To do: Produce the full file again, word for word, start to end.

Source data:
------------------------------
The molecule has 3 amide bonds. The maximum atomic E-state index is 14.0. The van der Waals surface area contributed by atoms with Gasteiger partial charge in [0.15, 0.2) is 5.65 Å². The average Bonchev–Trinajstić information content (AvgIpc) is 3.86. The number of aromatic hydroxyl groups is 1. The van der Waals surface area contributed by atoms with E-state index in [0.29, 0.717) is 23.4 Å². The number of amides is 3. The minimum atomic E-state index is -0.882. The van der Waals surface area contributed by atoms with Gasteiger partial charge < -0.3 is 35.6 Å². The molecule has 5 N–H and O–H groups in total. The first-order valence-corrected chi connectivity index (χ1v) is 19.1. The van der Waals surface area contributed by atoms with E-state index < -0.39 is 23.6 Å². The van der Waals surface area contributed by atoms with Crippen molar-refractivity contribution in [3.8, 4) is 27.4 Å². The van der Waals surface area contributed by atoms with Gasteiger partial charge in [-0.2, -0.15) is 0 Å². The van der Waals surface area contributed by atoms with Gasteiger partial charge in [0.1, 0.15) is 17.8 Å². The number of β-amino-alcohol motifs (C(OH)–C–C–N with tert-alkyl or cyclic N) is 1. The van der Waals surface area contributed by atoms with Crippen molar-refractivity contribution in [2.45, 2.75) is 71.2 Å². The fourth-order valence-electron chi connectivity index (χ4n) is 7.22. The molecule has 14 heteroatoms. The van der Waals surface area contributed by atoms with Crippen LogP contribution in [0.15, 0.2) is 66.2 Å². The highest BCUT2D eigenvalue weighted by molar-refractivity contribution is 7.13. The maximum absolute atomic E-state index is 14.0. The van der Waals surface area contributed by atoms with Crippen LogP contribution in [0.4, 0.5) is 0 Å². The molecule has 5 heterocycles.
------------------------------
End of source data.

The molecule has 3 amide bonds. The maximum atomic E-state index is 14.0. The van der Waals surface area contributed by atoms with Gasteiger partial charge in [0.15, 0.2) is 5.65 Å². The average Bonchev–Trinajstić information content (AvgIpc) is 3.86. The number of aromatic hydroxyl groups is 1. The van der Waals surface area contributed by atoms with E-state index in [0.29, 0.717) is 23.4 Å². The number of amides is 3. The minimum atomic E-state index is -0.882. The van der Waals surface area contributed by atoms with Gasteiger partial charge < -0.3 is 35.6 Å². The molecule has 5 N–H and O–H groups in total. The first-order valence-corrected chi connectivity index (χ1v) is 19.1. The van der Waals surface area contributed by atoms with E-state index < -0.39 is 23.6 Å². The van der Waals surface area contributed by atoms with Crippen molar-refractivity contribution in [3.8, 4) is 27.4 Å². The van der Waals surface area contributed by atoms with Gasteiger partial charge in [-0.2, -0.15) is 0 Å². The van der Waals surface area contributed by atoms with Gasteiger partial charge in [0.1, 0.15) is 17.8 Å². The number of β-amino-alcohol motifs (C(OH)–C–C–N with tert-alkyl or cyclic N) is 1. The van der Waals surface area contributed by atoms with Crippen molar-refractivity contribution in [2.45, 2.75) is 71.2 Å². The fourth-order valence-electron chi connectivity index (χ4n) is 7.22. The molecule has 14 heteroatoms. The van der Waals surface area contributed by atoms with Crippen LogP contribution in [0.15, 0.2) is 66.2 Å². The highest BCUT2D eigenvalue weighted by molar-refractivity contribution is 7.13. The maximum absolute atomic E-state index is 14.0. The van der Waals surface area contributed by atoms with Crippen LogP contribution in [0.4, 0.5) is 0 Å². The molecule has 5 heterocycles.